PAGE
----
LA Times Weighs in on North Bay ‘Newspaper War’

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Sonoma Media Investments owns most of the print media in Sonoma County, but it appears to be losing a 'newspaper war' with the San Francisco Chronicle. Photo by Markus Winkler/Unsplash

The ever-expanding black hole around former Windsor Mayor Dominic Foppoli is nipping at the heels of the North Coast’s largest newspaper, the Santa Rosa Press Democrat

In a May 30 article, the Los Angeles Times’ media critic James Rainey weighed in on the ongoing “newspaper war” between the San Francisco Chronicle and Sonoma County’s daily paper. The conflict began in early April after the Chronicle published the first of many articles laying out numerous womens’ sexual assault and abuse allegations against Foppoli.

Foppoli finally resigned from public office in late May, but his now-toxic brand has continued to tarnish the reputations of his former supporters and associates. That includes the Press Democrat, which got wind of the Foppoli story years ago but failed to act.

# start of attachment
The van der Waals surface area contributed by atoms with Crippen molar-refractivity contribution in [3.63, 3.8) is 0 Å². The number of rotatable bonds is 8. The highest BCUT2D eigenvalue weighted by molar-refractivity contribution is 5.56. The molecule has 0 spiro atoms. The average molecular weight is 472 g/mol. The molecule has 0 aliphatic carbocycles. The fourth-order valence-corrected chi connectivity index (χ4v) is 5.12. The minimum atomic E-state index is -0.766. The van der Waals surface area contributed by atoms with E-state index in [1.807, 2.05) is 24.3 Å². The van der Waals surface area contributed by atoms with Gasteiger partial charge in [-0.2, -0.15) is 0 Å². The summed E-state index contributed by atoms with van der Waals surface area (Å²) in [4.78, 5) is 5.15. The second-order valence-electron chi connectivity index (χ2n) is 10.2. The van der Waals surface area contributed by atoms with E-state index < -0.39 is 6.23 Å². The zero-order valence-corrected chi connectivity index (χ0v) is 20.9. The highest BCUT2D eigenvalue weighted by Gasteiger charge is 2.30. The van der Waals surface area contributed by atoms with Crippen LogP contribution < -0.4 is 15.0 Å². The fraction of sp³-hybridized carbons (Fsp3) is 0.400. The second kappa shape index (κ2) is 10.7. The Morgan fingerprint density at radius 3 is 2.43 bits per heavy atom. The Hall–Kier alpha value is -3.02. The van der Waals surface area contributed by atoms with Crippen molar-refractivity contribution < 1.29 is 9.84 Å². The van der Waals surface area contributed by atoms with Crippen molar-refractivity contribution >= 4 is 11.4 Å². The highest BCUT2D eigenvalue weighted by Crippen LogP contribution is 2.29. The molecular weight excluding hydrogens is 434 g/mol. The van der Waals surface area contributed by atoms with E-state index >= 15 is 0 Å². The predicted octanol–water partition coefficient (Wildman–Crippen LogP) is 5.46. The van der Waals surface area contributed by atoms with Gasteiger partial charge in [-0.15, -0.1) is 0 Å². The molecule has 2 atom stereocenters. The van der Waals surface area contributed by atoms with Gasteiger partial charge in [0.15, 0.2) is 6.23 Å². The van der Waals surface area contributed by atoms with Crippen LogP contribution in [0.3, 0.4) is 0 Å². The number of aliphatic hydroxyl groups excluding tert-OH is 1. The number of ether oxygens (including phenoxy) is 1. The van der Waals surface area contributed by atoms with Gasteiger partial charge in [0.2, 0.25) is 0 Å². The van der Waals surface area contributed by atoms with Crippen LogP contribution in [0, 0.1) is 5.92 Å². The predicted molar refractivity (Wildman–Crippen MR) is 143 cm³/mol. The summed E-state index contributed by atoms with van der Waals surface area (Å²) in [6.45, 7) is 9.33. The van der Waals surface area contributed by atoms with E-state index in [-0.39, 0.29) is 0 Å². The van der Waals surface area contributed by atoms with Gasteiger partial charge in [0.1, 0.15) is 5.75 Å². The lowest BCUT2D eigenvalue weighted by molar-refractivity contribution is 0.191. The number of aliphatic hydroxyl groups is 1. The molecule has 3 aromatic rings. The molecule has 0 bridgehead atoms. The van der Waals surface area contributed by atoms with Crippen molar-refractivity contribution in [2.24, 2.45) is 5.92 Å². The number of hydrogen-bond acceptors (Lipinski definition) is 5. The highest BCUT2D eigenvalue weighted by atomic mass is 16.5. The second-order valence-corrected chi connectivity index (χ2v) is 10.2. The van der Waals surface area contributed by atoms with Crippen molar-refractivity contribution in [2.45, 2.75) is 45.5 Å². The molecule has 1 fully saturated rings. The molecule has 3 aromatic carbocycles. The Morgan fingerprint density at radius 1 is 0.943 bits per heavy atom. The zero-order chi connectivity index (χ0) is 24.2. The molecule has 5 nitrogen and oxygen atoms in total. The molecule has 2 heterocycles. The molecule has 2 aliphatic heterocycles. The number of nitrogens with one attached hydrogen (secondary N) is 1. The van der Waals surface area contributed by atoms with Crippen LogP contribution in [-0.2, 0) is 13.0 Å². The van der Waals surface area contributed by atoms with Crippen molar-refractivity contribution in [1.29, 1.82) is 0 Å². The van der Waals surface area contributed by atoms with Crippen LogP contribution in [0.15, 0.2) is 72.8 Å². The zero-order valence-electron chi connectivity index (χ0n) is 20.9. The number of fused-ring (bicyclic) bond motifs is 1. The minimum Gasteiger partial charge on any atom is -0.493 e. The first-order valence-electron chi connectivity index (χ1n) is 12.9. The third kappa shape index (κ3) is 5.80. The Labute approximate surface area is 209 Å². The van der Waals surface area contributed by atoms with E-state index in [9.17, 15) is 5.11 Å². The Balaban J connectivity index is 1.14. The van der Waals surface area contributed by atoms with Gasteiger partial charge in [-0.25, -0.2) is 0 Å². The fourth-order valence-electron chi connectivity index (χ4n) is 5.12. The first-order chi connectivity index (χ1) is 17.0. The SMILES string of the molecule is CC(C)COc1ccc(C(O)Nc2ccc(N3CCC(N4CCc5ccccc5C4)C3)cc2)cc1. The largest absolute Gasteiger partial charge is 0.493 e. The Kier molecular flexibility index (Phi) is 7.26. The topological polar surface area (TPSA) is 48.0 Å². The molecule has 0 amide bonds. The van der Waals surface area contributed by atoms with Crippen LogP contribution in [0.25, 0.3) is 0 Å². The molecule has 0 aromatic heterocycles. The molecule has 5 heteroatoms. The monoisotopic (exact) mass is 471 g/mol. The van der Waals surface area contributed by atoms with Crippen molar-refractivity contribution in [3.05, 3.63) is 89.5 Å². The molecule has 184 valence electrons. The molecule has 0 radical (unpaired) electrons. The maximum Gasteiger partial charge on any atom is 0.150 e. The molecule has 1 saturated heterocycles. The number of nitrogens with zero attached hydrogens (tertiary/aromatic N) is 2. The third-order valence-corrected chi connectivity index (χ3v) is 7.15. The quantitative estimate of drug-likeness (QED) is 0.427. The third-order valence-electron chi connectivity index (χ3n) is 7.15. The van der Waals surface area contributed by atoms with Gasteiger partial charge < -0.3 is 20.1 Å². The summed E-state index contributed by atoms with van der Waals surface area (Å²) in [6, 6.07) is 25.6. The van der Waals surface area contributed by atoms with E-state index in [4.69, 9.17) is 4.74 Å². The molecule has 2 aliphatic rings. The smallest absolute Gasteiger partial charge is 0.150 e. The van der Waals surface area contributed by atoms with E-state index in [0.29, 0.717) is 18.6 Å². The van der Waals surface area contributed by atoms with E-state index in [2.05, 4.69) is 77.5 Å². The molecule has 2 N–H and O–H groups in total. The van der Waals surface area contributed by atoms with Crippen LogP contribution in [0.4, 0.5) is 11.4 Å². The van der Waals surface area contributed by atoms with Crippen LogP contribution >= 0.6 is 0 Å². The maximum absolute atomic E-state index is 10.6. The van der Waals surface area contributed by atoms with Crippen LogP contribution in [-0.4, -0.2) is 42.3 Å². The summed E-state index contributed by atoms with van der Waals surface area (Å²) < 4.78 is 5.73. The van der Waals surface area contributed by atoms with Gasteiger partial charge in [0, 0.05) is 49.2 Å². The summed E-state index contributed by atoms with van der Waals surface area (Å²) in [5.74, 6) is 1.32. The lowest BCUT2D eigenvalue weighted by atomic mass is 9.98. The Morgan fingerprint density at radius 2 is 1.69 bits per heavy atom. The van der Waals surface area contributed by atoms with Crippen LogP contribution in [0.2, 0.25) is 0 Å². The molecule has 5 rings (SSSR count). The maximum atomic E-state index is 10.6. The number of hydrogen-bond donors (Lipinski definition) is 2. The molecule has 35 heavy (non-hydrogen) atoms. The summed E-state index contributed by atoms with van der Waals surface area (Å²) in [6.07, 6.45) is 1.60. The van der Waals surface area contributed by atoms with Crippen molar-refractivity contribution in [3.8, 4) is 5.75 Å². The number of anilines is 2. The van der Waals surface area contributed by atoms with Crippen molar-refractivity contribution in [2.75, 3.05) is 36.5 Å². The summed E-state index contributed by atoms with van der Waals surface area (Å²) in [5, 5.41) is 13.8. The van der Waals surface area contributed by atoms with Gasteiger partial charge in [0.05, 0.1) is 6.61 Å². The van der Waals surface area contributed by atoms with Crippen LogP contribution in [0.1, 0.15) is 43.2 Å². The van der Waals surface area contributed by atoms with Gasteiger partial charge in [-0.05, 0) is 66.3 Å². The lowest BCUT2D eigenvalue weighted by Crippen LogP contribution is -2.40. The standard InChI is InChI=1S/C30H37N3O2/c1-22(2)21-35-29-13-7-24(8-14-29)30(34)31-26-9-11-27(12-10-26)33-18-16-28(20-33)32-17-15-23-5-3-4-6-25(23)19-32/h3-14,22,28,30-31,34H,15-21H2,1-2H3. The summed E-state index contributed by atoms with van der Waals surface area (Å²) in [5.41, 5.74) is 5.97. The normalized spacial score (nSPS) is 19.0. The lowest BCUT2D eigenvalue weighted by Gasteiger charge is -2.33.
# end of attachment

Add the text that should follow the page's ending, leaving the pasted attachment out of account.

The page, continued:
Ironically, Rainey wasn’t the first to cast the Press Democrat’s role in the Bay Area newspaper market in violent terms.

In a 2013 speech to the California News Publishers Association, Darius Anderson, a prominent Sacramento lobbyist and an investor in Sonoma Media Investments, the company which owns the PD and six other Sonoma County print publications, was full of bluster. 

“I plan to go to San Francisco and rape and pillage other publications and take their talent and bring it to Santa Rosa,” Anderson told the crowd of media types, according to a report from Sonoma West publisher Rollie Atkinson.

Eight years later, many of the Press Democrat’s staff are leaving, retiring or being placed on leave. In short, if this is a war, the PD is losing at least by attrition.

The upside? Readers are finally getting a peek into the messy world of Sonoma County’s political class as the Press Democrat scrambles to compete with its big-city rival. Let’s hope that the Foppoli scandal triggers better coverage of Sonoma County politics in the long term.